Norway’s cuts will add to the 9.7 million barrels a day in cuts that the Organization of the Petroleum Exporting Countries, Russia and other nations agreed to on April 12. Tina Bru, the Norwegian energy minister, said that Norway was acting “on an independent basis and with Norwegian interests at heart.”

The move, though, is likely to spark optimism among traders that oil-producing countries are taking more coordinated actions to deal with the glut. The price of Brent crude, the international benchmark, rose by almost 10 percent Thursday to $24.75 a barrel, but it remains down more than 60 percent since the beginning of the year.

A little over two weeks ago, SoftBank warned investors to be prepared for its annual earnings results to be a blood bath, as the coronavirus cratered the value of its investments in risky tech start-ups. On Thursday, it said the damage could be even worse than expected, adding an additional $1.4 billion to its expected losses from the deterioration of its WeWork holdings.

The new warning brings the total of Softbank’s anticipated net loss in the fiscal year ending in March to 900 billion yen, or $8.4 billion, adding another asterisk to the reputation of the company’s chief executive, Masayoshi Son, and his goal of becoming an epoch-making tech investor.

Mr. Son has used his enormous influence to position SoftBank as the world’s largest tech investor, deploying his $100 billion Vision Fund to catapult promising and sometimes risky young tech companies, like Uber and the hotel operator Oyo, from obscurity to fame and fortune.

The newly reported figures have been driven down “primarily” by investments made outside of the Vision Fund, including in WeWork, the co-working start-up, SoftBank said in a statement. It said that losses at the company were projected to be in excess of 1 trillion yen.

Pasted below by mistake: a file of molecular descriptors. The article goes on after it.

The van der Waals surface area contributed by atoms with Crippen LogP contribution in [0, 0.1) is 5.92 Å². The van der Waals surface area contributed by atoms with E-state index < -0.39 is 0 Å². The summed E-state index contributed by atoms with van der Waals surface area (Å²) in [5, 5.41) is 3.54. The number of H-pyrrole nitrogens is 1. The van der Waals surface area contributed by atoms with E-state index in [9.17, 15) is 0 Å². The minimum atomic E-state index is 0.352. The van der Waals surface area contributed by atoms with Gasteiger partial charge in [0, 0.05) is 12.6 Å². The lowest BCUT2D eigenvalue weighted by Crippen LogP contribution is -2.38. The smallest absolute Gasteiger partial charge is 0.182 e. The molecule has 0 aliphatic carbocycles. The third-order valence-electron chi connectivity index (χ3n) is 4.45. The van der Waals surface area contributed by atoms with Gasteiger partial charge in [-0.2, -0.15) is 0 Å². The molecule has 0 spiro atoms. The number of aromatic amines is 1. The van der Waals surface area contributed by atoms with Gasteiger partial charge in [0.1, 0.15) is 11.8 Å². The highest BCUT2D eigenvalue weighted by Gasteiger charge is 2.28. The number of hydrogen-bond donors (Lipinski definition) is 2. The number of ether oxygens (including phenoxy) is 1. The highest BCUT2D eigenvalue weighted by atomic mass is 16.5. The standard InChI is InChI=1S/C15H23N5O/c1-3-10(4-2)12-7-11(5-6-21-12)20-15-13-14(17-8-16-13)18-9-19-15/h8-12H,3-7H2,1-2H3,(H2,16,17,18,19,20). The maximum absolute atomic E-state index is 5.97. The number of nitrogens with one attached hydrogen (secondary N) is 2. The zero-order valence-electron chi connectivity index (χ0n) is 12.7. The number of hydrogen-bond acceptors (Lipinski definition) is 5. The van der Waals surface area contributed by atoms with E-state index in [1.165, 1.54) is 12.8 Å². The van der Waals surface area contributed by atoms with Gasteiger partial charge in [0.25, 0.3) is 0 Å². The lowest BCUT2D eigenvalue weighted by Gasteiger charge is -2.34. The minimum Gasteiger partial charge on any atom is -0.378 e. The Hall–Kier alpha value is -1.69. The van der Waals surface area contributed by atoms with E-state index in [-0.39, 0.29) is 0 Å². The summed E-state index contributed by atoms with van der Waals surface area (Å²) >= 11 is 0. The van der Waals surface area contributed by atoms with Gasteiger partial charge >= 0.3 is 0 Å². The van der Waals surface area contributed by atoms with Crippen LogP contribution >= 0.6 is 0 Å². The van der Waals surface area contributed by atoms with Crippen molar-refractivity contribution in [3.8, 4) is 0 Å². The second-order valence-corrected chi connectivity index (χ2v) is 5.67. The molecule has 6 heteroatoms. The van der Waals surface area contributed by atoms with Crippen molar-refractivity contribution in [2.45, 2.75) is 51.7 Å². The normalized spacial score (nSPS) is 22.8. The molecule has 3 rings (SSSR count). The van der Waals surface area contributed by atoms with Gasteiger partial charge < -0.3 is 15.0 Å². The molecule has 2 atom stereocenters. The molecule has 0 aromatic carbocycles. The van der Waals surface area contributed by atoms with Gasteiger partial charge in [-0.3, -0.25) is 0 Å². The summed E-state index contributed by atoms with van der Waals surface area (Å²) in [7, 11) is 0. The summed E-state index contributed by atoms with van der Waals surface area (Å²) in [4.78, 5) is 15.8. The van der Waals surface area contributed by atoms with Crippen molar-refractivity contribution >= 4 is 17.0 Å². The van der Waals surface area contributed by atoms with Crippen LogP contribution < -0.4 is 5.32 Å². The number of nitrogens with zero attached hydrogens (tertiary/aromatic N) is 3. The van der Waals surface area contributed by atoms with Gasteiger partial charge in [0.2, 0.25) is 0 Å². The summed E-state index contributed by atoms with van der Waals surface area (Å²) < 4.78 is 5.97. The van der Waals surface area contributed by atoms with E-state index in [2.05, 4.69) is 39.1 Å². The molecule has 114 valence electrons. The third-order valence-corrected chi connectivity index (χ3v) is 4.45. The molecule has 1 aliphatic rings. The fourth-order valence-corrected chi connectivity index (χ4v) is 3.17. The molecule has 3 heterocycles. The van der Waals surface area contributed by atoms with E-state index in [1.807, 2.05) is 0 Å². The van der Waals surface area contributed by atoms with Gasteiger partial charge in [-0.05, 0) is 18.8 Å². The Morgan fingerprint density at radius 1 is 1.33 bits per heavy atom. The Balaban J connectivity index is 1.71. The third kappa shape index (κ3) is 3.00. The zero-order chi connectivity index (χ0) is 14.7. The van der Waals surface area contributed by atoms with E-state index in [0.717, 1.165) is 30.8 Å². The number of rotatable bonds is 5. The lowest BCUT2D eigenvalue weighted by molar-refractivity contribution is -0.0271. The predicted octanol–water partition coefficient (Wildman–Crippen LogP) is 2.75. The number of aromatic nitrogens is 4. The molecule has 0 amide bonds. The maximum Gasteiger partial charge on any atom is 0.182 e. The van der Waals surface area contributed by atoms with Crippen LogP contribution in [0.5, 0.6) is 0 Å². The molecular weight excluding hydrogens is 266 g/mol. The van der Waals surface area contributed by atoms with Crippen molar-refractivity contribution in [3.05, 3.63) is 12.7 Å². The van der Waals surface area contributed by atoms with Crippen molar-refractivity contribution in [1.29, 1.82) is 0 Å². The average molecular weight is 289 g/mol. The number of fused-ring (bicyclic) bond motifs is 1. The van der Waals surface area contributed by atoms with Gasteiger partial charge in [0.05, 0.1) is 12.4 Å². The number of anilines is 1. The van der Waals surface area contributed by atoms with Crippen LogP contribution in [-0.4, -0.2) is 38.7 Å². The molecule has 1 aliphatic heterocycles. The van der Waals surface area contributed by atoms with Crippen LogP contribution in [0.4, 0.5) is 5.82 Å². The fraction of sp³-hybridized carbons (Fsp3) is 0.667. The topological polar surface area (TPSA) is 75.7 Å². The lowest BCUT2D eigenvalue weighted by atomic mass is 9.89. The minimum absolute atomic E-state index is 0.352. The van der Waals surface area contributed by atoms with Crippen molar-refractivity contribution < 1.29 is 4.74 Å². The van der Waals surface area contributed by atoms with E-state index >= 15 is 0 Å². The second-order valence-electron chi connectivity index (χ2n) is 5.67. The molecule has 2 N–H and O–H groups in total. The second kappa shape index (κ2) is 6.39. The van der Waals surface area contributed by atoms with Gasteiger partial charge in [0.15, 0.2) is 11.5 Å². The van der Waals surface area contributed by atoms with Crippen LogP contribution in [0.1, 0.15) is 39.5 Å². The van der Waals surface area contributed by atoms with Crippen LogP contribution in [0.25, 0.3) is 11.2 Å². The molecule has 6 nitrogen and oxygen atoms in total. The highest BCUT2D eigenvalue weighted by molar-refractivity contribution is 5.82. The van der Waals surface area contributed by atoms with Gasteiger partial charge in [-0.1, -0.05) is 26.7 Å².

Catch up: Here’s what else is happening.

  • The maker of Lysol, Reckitt Benckiser, reported a surge in sales for the first quarter of 2020 as the coronavirus pandemic led consumers to snap up its disinfectant products. Revenue was up 13 percent over the period a year earlier, the Britain-based business said. The company also said it saw strong demand for its Mucinex and Norofen cold and pain relief medicines.

  • Tapestry, the company that owns the brands Coach and Kate Spade, said it would open about 40 of its stores in North America on Friday for “contactless curbside or storefront pickup.”

  • Dunkin’ Brands, one of the world’s largest fast food restaurant companies, reported that sales plunged 19 percent at Dunkin’ Donuts and 23 percent at Baskin-Robbins in the last three weeks of March. The company has 21,000 franchised locations in 60 countries.

  • Royal Dutch Shell, Europe’s largest oil company, said on Thursday that it would cut its dividend for the first time since World War II as the company reported a loss of $24 million for the quarter compared to $6 billion in profits in the period a year earlier. The company said it was reducing its dividend, which pension funds and other investors rely on for income, by about two-thirds to 16 cents a share, citing the risk of a prolonged period of weak oil prices because of the effects of the coronavirus pandemic.

  • FedEx said on Wednesday that it would not take federal funds earmarked to pay employees under the CARES Act, one day after UPS announced the same. Lawmakers had set aside $25 billion in grants for passenger airlines and $4 billion for cargo carriers to pay workers, though the Treasury Department later classified a portion of the funds for airlines as a loan.

Reporting was contributed by Jack Ewing, Stanley Reed, Kate Conger, Ben Dooley, Nelson D. Schwartz, Alexandra Stevenson, Jason Karaian, Niraj Chokshi, Neal E. Boudette, Steve Lohr and Mike Isaac.